I love my music and everything else that goes along with it. I love the fact that in my iTunes, every song is properly labelled, is nicely arranged alphabetically by artist and have their particular album artwork attached in high resolution. It is so much easier to search for the songs you want when almost all the fields (i.e. genre, artist, album, year) are completed. Every little bit of information helps Genius to find the songs which match the ones you are listening to, creating a playlist which suits your current musical mood.
I grimace when I browse though some of my friends’ playlists and most of the songs are labelled “Track 1, Track 2…. Untitled Artist”. They must have some kind of ESP or monumental memorizing ability to remember what track is by which artist.
Listening to music on iTunes can be more than simply “listening”. It can turn into a pretty interactive hobby which for me, has become an obsession. A fairly rewarding one, at least. Here’s how you can convert from mere music-listening to actively interacting and expanding your music experience. In this part 1, I’ll show you how to enjoy your current music collection.
How To Organize Your iTunes Library
This is the very first step to improving your iTunes experience. How can you truly enjoy your music if you’re not sure who you’re listening to? Label your music properly, fill in their genre (if you’re not sure of what genre your artist/album fall under, check the iTunes store by clicking the arrow link next to the album title. It might not always be 100% accurate as some might argue but it’s a start), rate the songs you like, enter the year it was released – you get the drift.
I spend quite a lot of time doing this, especially after I get my hands on a couple of new albums. My friends think that I’m crazy for wasting so much time but in the end, it’s very rewarding.
As your music collection gets larger, you’ll find more reasons to organize your music. If you have somehow labelled your songs but haven’t capitalized the first letter of each word and you couldn’t be bothered to redo them again, TuneInstructor can do it for you. It has a lot of other functions but I mainly use it to recapitalize some of the letters which escaped me.
Add Album Cover Artwork To Your iTunes Songs
This is just eye-candy but it subconsciously improves your music experience. In addition to only using your sense of hearing, you’re now adding a visual sense. Wine connoisseurs use this theory – that when more senses are involved, the better the experience. That’s why they look at the wine (vision), swirl it (hearing), smell it (smell) and finally drink it (taste).
The most reliable way to add cover art to your music is to do it individually by album. It takes a little bit of time and effort if you’re starting from scratch but it prevents mistakes from occurring. To do this, I use Amazon Album Art Widget. I find it very usable and almost always finds the cover art I’m looking for. Other applications you may try are and GimmeSomeTune (which I covered in a previous article).
If most of your music have their artwork attached and you’re trying to find those little buggers which eluded you, there’s a very useful script from Doug’s Applescripts called Tracks Without Artwork To Playlist which will find the songs without any artwork and automatically add them into a separate playlist.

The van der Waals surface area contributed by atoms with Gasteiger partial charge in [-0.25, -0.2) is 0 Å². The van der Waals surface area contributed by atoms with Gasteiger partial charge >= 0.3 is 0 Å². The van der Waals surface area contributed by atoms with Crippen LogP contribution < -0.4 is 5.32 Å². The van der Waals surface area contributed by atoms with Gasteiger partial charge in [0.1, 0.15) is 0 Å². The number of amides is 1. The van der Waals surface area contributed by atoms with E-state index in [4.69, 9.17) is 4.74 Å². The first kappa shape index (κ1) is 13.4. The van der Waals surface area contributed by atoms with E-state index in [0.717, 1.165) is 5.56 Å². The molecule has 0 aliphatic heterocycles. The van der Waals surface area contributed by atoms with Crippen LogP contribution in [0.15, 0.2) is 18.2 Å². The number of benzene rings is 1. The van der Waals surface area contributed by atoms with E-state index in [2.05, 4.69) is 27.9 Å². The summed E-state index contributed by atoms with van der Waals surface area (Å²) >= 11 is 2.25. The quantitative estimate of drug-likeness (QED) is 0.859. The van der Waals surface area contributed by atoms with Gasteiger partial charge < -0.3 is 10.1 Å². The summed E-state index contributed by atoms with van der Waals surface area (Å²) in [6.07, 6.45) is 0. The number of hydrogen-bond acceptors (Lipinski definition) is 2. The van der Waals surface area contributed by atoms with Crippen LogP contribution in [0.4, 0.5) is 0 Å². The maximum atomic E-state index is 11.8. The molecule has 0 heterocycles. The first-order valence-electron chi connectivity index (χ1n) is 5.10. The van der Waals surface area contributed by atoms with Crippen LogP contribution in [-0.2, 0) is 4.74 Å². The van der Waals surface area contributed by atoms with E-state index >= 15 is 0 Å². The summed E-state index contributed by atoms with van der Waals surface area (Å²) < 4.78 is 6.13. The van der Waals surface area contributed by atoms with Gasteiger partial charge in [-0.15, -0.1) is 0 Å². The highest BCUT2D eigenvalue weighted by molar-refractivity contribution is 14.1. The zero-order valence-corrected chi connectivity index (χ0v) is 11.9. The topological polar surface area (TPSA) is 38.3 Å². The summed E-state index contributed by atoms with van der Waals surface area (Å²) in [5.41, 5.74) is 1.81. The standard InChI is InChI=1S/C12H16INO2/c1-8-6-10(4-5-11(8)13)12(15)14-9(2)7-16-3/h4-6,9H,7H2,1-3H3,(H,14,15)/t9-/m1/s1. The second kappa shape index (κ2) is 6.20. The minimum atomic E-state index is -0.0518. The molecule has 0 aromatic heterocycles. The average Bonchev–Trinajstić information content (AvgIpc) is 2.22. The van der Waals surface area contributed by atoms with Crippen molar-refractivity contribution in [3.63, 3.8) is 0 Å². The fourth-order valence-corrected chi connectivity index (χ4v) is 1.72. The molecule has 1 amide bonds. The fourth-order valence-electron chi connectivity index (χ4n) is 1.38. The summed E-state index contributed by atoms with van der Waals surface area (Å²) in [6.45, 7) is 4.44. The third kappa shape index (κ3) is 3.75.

Don’t Settle For Low Quality
Static, buzzes and noise in my music really ticks me off. That’s why I always go for a lossless file format if possible. Right now, I’m settled on Apple Lossless but FLAC is still the most popular lossless format. Music, especially classical or jazz are better appreciated in higher quality because of their sophistication. In the long run, keeping your music in a higher quality, either lossless, 320kbps MP3 or 256 AAC will spare you from re-ripping your songs in the future once your taste for music quality has been acquired. For starters, don’t settle for anything lower than 192kbps MP3.
If you need an explanation about audio files formats, a good introduction would be to check out the article I wrote about audio convertors for Mac.
As I said earlier, FLAC is the most popular lossless audio format but unfortunately, iTunes doesn’t support FLAC. Previously, I had to convert FLAC files into another format which iTunes recognizes. Every time a music file is converted from one format to another, it loses quality. That’s something that makes me cringe. Granted, that loss in quality might not be audible but it’s a loss nonetheless. Then I found Fluke.is an utility that allows me to play FLAC files directly in iTunes without any conversion and hence, without any loss in quality.
Sing Your Songs (Add Lyrics to iTunes )
How many times have you listened to a song you’d really like to sing along then had to open your browser, search for the song’s lyrics and add them into iTunes? TunesTEXT is a very reliable widget which retrieves the lyrics of the song which you are currently listening to and adds them into iTunes – you don’t even have to lift a finger! Use this together with DesktopLyrics and you will always have your lyrics right on your desktop. No rogue lyric windows to deal with. Whenever you want to view the lyrics, use the Show Desktop ExposÃ© hotkey and boom – sing-along time!
That’s all for Part 1. In Part 2, I will focus on helping you to expand your music library and few other tips to really enhance your iTunes experience.